first_imgAddThis Sharing ButtonsShare to LinkedInLinkedInShare to FacebookFacebookShare to TwitterTwitter Email Address Responsible gambling Tags: BHA Racing to School The module also addresses young people’s relationship with gambling and its links with gaming, and provides a list of resources available to those affected by problem gambling and organisations that offer support. 19th November 2020 | By Robert Fletcher The British Horseracing Authority (BHA) has partnered with educational charity Racing to School to develop a new learning resource focused on promoting safe and responsible gambling. Racing to School chief executive John Blake said the new online module will build on this and aim to reach more people across the racing sector. Last year, Racing to School, in association with the Young Gamers and Gamblers Education Trust (YGAM), ran two pilot workshops aimed at educating young people on the relationship between gaming and gambling, to help raise awareness about related harms and sources of help. “Why shouldn’t racing be a leader in educating young people around informed gambling choices as part of the sport’s on-going commitment to responsible gambling, entwined with the work to welcome the next generation of racing fans,” Blake said. “We were never going to skirt around the potential harms while pointing to the strong support and advice network that is close to hand.center_img “This module is a vital first step of our work in this area, and we plan to expand our education programmes to feature the intrinsic and positive relationship between gambling and racing.” Topics: Social responsibility Responsible gambling BHA and Racing to School launch new RG learning resource The launch coincides with Safer Gambling Week 2020, which is running in the UK and Ireland from November 19-25. “Responsible gambling is an important topic for our sport and our industry, and education can be a hugely influential tool in ensuring those who bet on British racing do so safely,” BHA executive director Will Lambe said. Racing2Learn will run as a free online course that will allow users to learn about the BHA’s rules on gambling for licensed individuals, as well as an overview of problem gambling and its associated harms. Regions: UK & Ireland “We are fortunate to have Racing2Learn as a resource, providing in-depth remote learning opportunities on an extensive range of areas, and I would encourage all those interest to explore it further.” Subscribe to the iGaming newsletterlast_img read more

Back to the Futures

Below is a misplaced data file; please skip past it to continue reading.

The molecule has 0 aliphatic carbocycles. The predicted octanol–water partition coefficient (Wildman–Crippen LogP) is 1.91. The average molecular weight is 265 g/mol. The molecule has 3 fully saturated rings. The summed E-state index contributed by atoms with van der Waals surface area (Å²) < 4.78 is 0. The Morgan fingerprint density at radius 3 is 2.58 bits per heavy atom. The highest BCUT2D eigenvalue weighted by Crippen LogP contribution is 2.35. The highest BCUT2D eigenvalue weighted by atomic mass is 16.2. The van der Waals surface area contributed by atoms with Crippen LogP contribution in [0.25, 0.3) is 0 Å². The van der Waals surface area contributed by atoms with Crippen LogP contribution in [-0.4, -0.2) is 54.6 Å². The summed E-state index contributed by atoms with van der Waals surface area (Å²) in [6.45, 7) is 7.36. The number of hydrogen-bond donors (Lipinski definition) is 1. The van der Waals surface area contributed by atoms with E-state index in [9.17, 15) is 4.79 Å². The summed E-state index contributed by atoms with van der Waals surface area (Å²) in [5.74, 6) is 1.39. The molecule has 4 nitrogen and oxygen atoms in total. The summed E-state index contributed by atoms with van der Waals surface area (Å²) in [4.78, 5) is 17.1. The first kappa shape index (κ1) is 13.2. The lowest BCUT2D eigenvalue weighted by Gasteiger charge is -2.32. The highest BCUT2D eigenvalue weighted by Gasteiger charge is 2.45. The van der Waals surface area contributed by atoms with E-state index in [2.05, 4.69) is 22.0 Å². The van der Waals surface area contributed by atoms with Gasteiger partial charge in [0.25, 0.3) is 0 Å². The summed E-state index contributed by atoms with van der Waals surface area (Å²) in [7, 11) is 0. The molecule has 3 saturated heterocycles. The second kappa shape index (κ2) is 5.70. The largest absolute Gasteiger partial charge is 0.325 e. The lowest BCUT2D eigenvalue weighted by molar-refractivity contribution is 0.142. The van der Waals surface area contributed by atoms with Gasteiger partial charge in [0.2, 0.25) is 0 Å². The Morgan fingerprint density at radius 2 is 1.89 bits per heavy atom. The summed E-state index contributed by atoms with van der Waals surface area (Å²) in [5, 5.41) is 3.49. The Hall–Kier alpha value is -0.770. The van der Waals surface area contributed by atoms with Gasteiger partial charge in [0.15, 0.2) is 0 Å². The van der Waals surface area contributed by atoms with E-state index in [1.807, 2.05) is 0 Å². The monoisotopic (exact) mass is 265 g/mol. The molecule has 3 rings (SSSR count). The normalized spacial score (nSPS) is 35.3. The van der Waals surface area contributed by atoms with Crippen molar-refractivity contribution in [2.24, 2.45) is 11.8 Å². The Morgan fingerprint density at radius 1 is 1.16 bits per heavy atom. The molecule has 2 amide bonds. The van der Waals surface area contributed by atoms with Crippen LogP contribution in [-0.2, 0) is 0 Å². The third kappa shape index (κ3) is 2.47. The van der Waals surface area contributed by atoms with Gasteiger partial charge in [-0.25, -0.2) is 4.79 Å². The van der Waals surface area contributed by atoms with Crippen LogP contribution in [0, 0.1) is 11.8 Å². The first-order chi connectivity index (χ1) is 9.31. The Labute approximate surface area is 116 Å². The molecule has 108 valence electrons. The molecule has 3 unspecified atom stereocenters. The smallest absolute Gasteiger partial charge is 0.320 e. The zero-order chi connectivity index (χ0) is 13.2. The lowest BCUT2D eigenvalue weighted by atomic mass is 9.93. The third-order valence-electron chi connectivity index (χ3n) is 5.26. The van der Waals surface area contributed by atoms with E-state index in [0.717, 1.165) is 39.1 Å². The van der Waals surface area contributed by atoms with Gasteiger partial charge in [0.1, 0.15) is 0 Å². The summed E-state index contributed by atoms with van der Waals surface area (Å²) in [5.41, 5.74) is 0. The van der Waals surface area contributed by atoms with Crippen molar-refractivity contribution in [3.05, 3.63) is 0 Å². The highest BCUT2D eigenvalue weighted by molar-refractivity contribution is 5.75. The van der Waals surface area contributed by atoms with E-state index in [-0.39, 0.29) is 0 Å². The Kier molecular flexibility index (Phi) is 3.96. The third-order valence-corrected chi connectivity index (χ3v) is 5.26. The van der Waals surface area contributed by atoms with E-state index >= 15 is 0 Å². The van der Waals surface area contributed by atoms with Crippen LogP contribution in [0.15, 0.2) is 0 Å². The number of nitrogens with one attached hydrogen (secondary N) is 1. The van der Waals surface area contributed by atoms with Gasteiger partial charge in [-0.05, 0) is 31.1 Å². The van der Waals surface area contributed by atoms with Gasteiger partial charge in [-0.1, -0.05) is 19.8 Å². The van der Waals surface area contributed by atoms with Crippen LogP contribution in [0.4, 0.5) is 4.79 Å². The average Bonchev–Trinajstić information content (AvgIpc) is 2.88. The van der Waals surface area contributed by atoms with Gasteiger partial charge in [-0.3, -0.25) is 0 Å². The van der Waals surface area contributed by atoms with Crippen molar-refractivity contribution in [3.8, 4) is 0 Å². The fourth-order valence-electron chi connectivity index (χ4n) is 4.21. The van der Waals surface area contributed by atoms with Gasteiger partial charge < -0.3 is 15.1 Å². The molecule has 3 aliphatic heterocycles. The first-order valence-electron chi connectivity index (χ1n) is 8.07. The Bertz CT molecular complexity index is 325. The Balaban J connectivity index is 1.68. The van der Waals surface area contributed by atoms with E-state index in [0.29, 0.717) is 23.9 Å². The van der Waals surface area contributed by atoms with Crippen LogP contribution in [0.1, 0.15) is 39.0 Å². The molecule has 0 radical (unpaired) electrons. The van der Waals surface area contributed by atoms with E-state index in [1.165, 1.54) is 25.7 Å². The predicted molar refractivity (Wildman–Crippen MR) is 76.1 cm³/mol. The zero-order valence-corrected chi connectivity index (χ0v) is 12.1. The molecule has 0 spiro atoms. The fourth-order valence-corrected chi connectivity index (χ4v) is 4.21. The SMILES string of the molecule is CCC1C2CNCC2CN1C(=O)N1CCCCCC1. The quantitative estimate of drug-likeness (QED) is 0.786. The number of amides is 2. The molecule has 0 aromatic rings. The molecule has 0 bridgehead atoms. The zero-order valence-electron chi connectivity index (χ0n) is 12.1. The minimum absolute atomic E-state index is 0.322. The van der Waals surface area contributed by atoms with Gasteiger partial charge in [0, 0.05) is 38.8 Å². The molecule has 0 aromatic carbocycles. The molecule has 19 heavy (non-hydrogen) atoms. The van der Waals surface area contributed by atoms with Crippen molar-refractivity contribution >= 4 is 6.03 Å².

first_imgThis year, we have expanded the survey’s scope to include technology provision and M&A, and to delve deeper into facilitating the change.  In a similar vein, 50.94% of survey participants felt that the industry lacks understanding of blockchain as a technology, as well as its application in igaming. Evangelists continue to insist that cryptocurrencies will be the norm in years to come, but the technology was divisive at best in our results from 2020.  The survey and subsequent report will play a crucial role in the roll-out of an exciting new initiative: the ICE Futures week. Held in February across the dates normally reserved for ICE, the industry’s biggest gathering of bright minds, Clarion Gaming and iGB come together to produce a multimedia, multichannel experience discussing what the future may hold on the road to ICE.  AddThis Sharing ButtonsShare to LinkedInLinkedInShare to FacebookFacebookShare to TwitterTwitter Developments since the publication of the first iGB Futures Survey in February dictate the findings be seen differently in terms of their potential to disrupt and shape the future of the industry, writes Josephine Watson With that, why don’t you help us kick off ICE Futures week by letting us know what you think is more disruptive: a global pandemic or new technologies?Photo by Bruno Thethe from Pexels Tech & innovation Intrigue around blockchain and AR/VR was also, perhaps predictably, high, although the use cases for these were limited at best, according to respondents. For example, only 28.3% backed AR/VR as an immediately transformative tech, with naysayers citing the lack of accessibility to necessary devices as a blocker to progress. Whether it’s from remote working, the sad reality of redundancies and a resulting need for optimising work processes or shifting market priorities, we want to understand how – and why – the industry is using disruptive technology, and the role it will play in the recovery phase.  IoT and edge computing fell somewhat by the wayside, meanwhile, largely due to the fact that their immediate impact was minimal. 14th December 2020 | By contenteditor iGB’s first Futures survey, published in February 2020, explored how key disruptive technologies – AI, blockchain, AR/VR, Internet of Things (IoT) and edge computing – might influence the future of the industry. Topics: Tech & innovation Artificial intelligence Cybersecurity Fraud Platform Product Regtech Start ups Virtual reality Paymentscenter_img Although gambling was not a focus of this survey, it’s easy to see how rapid developments in the capabilities and usage of this technology could inspire greater deployment in the industry. For instance, the report demonstrated a significant increase in AI’s usage for personalisation, retention and fraud detection – all highly relevant pain points for the gambling sector. A major thread of our questioning surrounded the nature of innovation – who is responsible for driving it, and where the industry expects it will come from. It was a close race between the tech giants and start-ups, with 37.4% of respondents opting for the former and 30.19% the latter.   It’s not just technology that we’ll be covering: ICE Futures will include everything from industry predictions to emerging markets and the start-up scene.  The results saw respondents overwhelmingly express excitement for the opportunities in AI, in particular its suitability for personalisation. With 62.26% voting for AI/ML for personalisation as the most immediately transformative technology for the igaming industry, it appeared that this use case was, as one respondent put it, “low-hanging fruit” that operators can easily implement.  For example, a recently published report on emerging technology based on survey findings by RELX highlights significant growth in the use of AI across the various industries surveyed, increasing by 33 percentage points since 2018. More than two-thirds of respondents (68%) stated their investment in AI technology had increased during the Covid-19 pandemic.  Back to the Futures AR/VR, in another vein, has had a more tumultuous time in 2020. On the one hand, wide scale supply chain disruptions and a focus on cash preservation in both corporate and commercial settings has made the immediate outlook for the technologies more bleak, according to research from IDC. However, in terms of public perception, global lockdowns have progressed the narrative around VR/AR beyond gimmicks, creating a variety of use cases across industries. Subscribe to the iGaming newsletter Plus, with a shift in priorities towards a more digital world, the jury is out on what now holds the most importance. For instance, we could see a surge of interest in the previously less immediate technologies such as AR/VR, IoT and edge computing.  In the few months since the publication of our inaugural survey, the face of the industry, and indeed the world, has changed dramatically. So, has this impacted the priorities and use cases when it comes to technology? Email Addresslast_img read more